Feature Article

Build More or Build Green? Affordable Housing’s False Choice

The U.S. is grappling with a housing crisis, climate change, and a legacy of racism and segregation. But we can address these problems all at once by centering community.

a view down the wide, open corridor of the longhouse with apartments on either side, filled with greenery. large logs support a gabled roof.

Stillaguamish Elder’s Longhouse is part of the Stillaguamish Village in Arlington, Washington. 7 Directions Architects/Planners and the Stillaguamish Tribe Housing Department led a community-based design process to engage Tribal members in creating a new community that, Daniel Glenn explained, is recognizably distinct as a Stillaguamish Village, celebrates the culture of the people, and is made up of economical, sustainable, and durable buildings that respond to the climate and place.

Photo: Doug Walker/7 Directions Architects/Planners
Solving our global housing crisis could have severe environmental and social impacts.

We’ll have to produce 96,000 new homes per day to meet the world’s affordable housing needs by 2030, according to UN–Habitat. But this isn’t a future problem in a faraway land: right now in the U.S., we have fewer than 4 million affordable and available homes to house 11 million extremely low-income households—a devastating shortage. 

If we were to develop enough new affordable housing to shelter all those who need it by using conventional design, construction, and operational strategies, the built environment would be an even bigger contributor to the climate and biodiversity crises than it is now, potentially pushing past the planetary limits of Earth, the only true home we’ve got

There’s another option, though: “We can leverage the [built environment] to heal the planet,” said Gina Ciganik, CEO at Habitable (formerly the Healthy Building Network), in an email to BuildingGreen. To do that, she argued, we must engage the entire building sector to renovate and rehabilitate existing buildings, keeping them in service longer. And we must build with longer-lasting and reusable products to minimize extraction of raw materials.

Can we do that—and the many other things that are required to meet people’s economic and health needs—while addressing the nation’s and the world’s desperate, immediate need for affordable housing?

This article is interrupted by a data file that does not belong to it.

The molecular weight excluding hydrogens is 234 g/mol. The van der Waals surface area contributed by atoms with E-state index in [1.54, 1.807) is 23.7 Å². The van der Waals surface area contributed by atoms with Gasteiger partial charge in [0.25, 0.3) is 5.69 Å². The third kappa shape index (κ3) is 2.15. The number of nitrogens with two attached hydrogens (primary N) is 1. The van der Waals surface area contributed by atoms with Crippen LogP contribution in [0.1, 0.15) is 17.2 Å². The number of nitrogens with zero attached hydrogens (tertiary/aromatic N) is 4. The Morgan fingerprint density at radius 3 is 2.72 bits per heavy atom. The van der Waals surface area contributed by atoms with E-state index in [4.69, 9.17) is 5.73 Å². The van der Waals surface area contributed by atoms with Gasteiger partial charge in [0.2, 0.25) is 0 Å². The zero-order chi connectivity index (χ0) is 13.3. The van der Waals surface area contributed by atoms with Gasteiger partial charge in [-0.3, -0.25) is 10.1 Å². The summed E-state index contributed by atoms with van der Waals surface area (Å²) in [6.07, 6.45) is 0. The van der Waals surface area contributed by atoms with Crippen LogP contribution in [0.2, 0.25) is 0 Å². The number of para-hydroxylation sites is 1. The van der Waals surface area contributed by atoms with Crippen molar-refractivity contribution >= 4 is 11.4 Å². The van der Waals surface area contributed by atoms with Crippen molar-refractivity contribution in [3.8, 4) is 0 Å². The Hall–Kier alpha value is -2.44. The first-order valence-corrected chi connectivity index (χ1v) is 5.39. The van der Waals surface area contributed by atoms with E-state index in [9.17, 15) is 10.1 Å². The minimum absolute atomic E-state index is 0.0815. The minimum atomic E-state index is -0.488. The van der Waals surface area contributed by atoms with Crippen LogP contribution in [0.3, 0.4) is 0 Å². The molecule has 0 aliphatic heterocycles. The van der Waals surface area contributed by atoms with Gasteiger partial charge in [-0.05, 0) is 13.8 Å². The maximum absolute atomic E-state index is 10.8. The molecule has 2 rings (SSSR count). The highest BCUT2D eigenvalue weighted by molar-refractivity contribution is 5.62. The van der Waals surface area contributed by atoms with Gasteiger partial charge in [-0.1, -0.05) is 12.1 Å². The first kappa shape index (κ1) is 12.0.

“Affordable housing,” stated Ciganik, “is one small but powerful force in this whole picture and often gets called out as needing to be ‘sustainable and equitable’ and advancing change”—a double-edged sword. On one hand, she explained, this can put additional burden on a sector that already has many extra pressures. It can also be used to let the rest of the building sector off the hook. On the other hand, she countered, the affordable housing sector can be viewed as a space for innovation, a leader the rest of the built environment could follow. 

But owners and developers of affordable housing operate and build with razor-thin margins, and many perceive sustainability features as costly add-ons. This has helped create what Katie Ackerly, principal at David Baker Architects, characterizes in a blog post as “a persistent—largely unspoken—tension between the development work of people who are driven to solve the housing crisis and the sustainability approach of those who are dedicated to arresting climate impacts.” 

Therefore, cost premiums—whether real or perceived—of sustainability measures can be a significant barrier to their adoption. And short-term thinking and business-as-usual processes can prevent practitioners from reframing these first costs in a way that considers long-term maintenance and replacement, or addresses the potential impacts of buildings and materials on human health, energy poverty, and social and environmental justice up and down product supply chains.

Increased public support is crucial to addressing these issues. Still, the tension to which Ackerly refers and the recurring “debate about whether sustainability is ‘essential’,” she points out, are “perhaps a red flag that we are not successfully communicating the essential concept of sustainable design.”

BuildingGreen spoke with affordable housing experts, developers, and designers about how the architecture, engineering, and construction (AEC) community can drive change in the affordable housing industry by:

  • Adopting systems thinking to address intersecting crises simultaneously 
  • Reframing the conventional wisdom that sustainability and affordability are at odds
  • Advocating for policies and regulations that build key sustainability needs into affordable housing requirements right at the funding source
  • Leveraging existing systems to implement sustainability strategies centered on quality of life and culturally responsive community design

In Part Two of this series, we’ll share guidance to help project teams deliver affordable, integrative solutions that support the health and well-being of people, communities, and ecosystems.

Published May 13, 2024

Waters, E. (2024, May 13). Build More or Build Green? Affordable Housing’s False Choice. Retrieved from https://www.buildinggreen.com/feature/build-more-or-build-green-affordable-housing-s-false-choice